Ours free-range until sundown, when they all head back to the coop on their own. We also feed them (cooked) eggs when we have an over-supply. Dogs love the eggs, also, and by cooking them, the hens (and dogs) never get a taste for raw eggs.

Hens also get lots of worms (to eat), but that's whole 'nother topic . . .
They also make a fun shooting target when the supply exceeds the demand. (That is the eggs not the chickens)

Last edited by sierrashooter; 07-30-2012 at 8:38 AM..
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  #72  
Old 08-05-2012, 5:29 PM
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All of the different breeds are now distinguishable from each other and they are almost fully feathered, growing very fast.
8/5/2012


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  #73  
Old 08-05-2012, 5:51 PM
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Couple of things I do that I haven't been mentioned. We buy a 50 lb bag of oyster shell that is crushed and feed it free range I put scratch over it and the chickens keep a better quality shell. We use a road cone to butcher cut the top off the cone and nail it to a post. place the live chicken in the cone upside down pulling the head out the top of the cone. find the artery on one side and cut it this allows the chicken to bleed out making the meat a lot better and whiter. The chicken can't flap around and it is a quick way to go. A lot of people use a metal bar and place the head under the bar step on the bar and pull on the feet removing the head but then you have a live central nervous system that can be ugly. If you prefer once you cut the caratid you can place a sharp knife in the mouth and push up severing the brain.

We put out almost all table scraps and we have a small ranch and the amount of bugs eaten by 40 chickens is amazing and they till the dirt around all the shrubs and trees keeping the weeds down. We enjoy the noise and make a lot of dishes and freeze them for the winter. Nothing better than home made chicken soup when you are out feeding in 20 below weather.
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Old 08-05-2012, 5:54 PM
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What breeds would you guys recommend for egg layers? I am not ready to make the jump to raising them for meat yet.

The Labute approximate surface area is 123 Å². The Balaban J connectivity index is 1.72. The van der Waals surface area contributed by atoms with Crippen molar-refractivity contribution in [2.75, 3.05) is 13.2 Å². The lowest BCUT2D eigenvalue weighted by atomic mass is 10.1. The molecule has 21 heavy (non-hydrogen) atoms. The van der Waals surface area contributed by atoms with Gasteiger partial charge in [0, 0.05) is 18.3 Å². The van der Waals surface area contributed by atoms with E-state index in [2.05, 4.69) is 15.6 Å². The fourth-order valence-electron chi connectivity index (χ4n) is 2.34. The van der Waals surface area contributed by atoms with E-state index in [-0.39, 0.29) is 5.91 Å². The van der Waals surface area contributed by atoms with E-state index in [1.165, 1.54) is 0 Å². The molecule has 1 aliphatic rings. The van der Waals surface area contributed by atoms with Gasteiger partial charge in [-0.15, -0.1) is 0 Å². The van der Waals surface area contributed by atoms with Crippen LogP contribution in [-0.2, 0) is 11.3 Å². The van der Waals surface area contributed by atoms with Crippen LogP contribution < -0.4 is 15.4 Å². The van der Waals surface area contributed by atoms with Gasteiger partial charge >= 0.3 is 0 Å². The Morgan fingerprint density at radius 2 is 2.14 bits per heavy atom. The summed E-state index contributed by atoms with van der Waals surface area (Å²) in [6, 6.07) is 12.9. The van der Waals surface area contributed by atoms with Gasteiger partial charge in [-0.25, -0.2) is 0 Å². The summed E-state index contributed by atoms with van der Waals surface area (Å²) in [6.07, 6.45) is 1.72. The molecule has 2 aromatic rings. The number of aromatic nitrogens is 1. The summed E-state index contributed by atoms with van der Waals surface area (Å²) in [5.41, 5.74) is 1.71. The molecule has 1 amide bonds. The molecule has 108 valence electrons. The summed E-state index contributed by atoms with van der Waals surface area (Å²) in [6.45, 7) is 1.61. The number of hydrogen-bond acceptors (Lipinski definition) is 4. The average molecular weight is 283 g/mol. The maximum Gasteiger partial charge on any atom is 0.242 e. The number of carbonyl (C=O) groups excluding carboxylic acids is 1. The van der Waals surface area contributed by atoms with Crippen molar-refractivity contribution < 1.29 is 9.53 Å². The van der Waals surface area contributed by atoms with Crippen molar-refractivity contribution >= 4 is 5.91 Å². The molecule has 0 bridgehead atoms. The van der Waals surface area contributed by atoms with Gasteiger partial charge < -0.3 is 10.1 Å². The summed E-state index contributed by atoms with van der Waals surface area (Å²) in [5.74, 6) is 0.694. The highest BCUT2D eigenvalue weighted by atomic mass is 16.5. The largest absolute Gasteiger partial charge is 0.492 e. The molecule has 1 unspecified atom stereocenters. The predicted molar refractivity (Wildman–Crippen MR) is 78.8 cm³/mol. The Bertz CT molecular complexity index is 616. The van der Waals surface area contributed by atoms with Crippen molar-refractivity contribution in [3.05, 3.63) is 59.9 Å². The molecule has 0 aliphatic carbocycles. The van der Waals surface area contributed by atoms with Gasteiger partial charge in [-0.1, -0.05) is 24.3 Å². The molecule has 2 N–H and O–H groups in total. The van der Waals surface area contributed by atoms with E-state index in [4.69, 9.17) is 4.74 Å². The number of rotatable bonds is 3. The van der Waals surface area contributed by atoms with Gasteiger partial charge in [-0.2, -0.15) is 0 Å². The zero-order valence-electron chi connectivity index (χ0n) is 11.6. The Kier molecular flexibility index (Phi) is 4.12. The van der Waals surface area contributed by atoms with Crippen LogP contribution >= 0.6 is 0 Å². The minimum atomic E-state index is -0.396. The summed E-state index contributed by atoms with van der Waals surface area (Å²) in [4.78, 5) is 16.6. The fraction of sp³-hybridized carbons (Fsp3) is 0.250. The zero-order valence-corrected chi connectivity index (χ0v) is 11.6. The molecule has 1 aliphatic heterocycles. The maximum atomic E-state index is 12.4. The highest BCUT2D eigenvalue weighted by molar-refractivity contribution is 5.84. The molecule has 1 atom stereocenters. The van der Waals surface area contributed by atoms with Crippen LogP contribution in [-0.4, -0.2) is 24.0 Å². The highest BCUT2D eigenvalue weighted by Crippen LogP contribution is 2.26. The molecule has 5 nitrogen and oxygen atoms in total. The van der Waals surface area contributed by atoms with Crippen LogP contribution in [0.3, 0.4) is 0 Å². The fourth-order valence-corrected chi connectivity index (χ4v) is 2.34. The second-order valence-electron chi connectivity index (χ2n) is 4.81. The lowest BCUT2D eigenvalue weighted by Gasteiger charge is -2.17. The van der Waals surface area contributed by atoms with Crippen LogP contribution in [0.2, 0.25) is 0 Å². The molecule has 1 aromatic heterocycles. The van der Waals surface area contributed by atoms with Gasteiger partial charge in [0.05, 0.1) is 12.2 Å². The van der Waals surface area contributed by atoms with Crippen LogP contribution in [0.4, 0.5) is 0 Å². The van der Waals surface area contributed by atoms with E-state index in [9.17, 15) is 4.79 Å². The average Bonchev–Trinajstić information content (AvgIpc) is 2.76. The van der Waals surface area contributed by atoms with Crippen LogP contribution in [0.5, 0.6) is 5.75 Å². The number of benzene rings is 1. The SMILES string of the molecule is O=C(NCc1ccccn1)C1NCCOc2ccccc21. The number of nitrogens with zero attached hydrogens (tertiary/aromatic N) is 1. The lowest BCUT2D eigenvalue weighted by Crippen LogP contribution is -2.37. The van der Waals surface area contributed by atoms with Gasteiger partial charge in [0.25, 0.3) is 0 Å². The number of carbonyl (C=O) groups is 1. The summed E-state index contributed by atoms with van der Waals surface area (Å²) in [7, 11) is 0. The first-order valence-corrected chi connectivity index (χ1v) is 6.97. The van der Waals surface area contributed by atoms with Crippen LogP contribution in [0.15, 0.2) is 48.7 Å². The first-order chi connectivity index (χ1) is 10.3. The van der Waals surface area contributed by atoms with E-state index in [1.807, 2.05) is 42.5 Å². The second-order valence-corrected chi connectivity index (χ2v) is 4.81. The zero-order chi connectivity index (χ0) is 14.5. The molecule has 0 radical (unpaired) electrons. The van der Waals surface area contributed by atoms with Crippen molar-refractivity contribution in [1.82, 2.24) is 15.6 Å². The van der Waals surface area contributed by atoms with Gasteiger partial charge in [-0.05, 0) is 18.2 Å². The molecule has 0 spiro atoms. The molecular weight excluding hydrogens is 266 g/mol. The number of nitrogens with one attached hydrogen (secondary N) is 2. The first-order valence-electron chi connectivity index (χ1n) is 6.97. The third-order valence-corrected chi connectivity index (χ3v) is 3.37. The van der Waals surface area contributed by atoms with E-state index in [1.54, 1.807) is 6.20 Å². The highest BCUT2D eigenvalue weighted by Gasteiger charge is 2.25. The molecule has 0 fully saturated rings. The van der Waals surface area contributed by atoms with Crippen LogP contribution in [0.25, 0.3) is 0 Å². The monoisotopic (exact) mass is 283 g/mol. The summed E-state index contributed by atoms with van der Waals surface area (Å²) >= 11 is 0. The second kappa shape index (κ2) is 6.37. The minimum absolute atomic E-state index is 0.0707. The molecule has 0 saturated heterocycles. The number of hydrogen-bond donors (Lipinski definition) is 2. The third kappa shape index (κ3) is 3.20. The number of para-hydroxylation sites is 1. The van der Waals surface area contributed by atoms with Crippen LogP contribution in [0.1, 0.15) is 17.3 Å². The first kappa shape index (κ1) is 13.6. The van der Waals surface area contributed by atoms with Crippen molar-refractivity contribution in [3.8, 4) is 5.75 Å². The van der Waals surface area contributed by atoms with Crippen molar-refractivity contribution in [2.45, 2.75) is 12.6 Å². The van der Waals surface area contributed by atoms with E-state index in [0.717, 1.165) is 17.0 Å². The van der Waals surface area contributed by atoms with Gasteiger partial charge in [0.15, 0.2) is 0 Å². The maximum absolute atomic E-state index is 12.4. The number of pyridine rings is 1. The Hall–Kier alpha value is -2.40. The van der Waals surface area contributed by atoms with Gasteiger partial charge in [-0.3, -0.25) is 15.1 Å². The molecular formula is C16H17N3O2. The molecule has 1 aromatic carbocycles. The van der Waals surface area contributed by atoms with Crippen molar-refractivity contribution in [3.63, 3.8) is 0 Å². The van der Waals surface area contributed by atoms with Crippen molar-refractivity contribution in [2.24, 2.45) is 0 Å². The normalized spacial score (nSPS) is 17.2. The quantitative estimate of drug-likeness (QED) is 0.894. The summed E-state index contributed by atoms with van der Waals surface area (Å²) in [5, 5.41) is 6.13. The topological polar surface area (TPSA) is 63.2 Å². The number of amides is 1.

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  #75  
Old 08-05-2012, 6:22 PM
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Interesting, never knew!
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  #76  
Old 08-06-2012, 4:17 AM
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For eggs, I have New Hampshire Reds. Rhode Island Reds and Leghorns are also popular.
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Old 08-06-2012, 4:42 AM
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Tagged.
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  #78  
Old 08-06-2012, 5:14 AM
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My back yard Chicken Coop. You can have up to 4 chickens in LA city.
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  #79  
Old 08-06-2012, 1:19 PM
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looks like they are coming along well, mine are almost full size. i give them fruit and salad once in a while besides the start and grow, will pick up the layena in a few weeks to start mixing in with the start and grow feed.
I think its about 3 months or so before we start seeing eggs.

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Old 08-06-2012, 1:42 PM
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You won't have to guess when she lays her first egg she will tell the world over and over and over. Crack the egg in a bowl and then crack one from the store in the same bowl let us know if there is a difference in color of the yoke. You can also get water glass (sodium silicate)and coat the shell to keep the eggs for a longer period of time. I don't do this but just at the end of fall a lot of neighbors soak the eggs in water glass and keep the eggs into winter because the hens quit laying in the snow.

Don't let any body tell you they don't make good pets when my kid was home he had them like puppies following him every where he went.